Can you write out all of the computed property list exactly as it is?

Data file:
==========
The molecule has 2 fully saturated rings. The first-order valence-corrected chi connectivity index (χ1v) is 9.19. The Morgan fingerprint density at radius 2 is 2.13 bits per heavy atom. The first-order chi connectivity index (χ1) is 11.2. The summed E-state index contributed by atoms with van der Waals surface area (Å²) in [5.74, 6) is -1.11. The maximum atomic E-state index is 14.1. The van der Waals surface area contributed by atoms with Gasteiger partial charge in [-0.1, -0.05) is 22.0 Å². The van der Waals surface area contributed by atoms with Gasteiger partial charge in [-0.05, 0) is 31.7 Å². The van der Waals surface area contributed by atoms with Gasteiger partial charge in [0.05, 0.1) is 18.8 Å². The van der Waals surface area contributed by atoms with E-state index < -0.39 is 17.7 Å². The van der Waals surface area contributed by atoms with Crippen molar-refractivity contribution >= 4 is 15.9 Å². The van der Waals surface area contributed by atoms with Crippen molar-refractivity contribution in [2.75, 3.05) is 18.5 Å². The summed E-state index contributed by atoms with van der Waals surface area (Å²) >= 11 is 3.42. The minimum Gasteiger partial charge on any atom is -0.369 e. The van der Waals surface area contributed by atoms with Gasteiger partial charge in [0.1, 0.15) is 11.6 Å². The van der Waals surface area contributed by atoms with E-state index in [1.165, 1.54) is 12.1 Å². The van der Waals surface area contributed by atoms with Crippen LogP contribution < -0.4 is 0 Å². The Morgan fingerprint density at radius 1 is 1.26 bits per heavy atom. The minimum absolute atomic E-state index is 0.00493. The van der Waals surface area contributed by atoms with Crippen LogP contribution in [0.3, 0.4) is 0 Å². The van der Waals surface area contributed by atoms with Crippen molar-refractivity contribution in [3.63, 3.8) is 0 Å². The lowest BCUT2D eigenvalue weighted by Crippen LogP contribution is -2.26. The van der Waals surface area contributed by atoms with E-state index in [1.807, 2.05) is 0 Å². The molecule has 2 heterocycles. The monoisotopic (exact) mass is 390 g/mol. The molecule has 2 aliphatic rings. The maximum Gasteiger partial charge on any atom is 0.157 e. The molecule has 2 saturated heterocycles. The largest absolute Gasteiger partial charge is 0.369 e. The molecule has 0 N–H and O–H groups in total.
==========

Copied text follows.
The molecule has 2 fully saturated rings. The first-order valence-corrected chi connectivity index (χ1v) is 9.19. The Morgan fingerprint density at radius 2 is 2.13 bits per heavy atom. The first-order chi connectivity index (χ1) is 11.2. The summed E-state index contributed by atoms with van der Waals surface area (Å²) in [5.74, 6) is -1.11. The maximum atomic E-state index is 14.1. The van der Waals surface area contributed by atoms with Gasteiger partial charge in [-0.1, -0.05) is 22.0 Å². The van der Waals surface area contributed by atoms with Gasteiger partial charge in [-0.05, 0) is 31.7 Å². The van der Waals surface area contributed by atoms with Gasteiger partial charge in [0.05, 0.1) is 18.8 Å². The van der Waals surface area contributed by atoms with E-state index < -0.39 is 17.7 Å². The van der Waals surface area contributed by atoms with Crippen molar-refractivity contribution >= 4 is 15.9 Å². The van der Waals surface area contributed by atoms with Crippen molar-refractivity contribution in [2.75, 3.05) is 18.5 Å². The summed E-state index contributed by atoms with van der Waals surface area (Å²) >= 11 is 3.42. The minimum Gasteiger partial charge on any atom is -0.369 e. The van der Waals surface area contributed by atoms with Gasteiger partial charge in [0.1, 0.15) is 11.6 Å². The van der Waals surface area contributed by atoms with E-state index in [1.165, 1.54) is 12.1 Å². The van der Waals surface area contributed by atoms with Crippen LogP contribution < -0.4 is 0 Å². The Morgan fingerprint density at radius 1 is 1.26 bits per heavy atom. The minimum absolute atomic E-state index is 0.00493. The van der Waals surface area contributed by atoms with Crippen LogP contribution in [0.3, 0.4) is 0 Å². The van der Waals surface area contributed by atoms with Crippen molar-refractivity contribution in [3.63, 3.8) is 0 Å². The lowest BCUT2D eigenvalue weighted by Crippen LogP contribution is -2.26. The van der Waals surface area contributed by atoms with E-state index in [1.807, 2.05) is 0 Å². The molecule has 2 heterocycles. The monoisotopic (exact) mass is 390 g/mol. The molecule has 2 aliphatic rings. The maximum Gasteiger partial charge on any atom is 0.157 e. The molecule has 2 saturated heterocycles. The largest absolute Gasteiger partial charge is 0.369 e. The molecule has 0 N–H and O–H groups in total.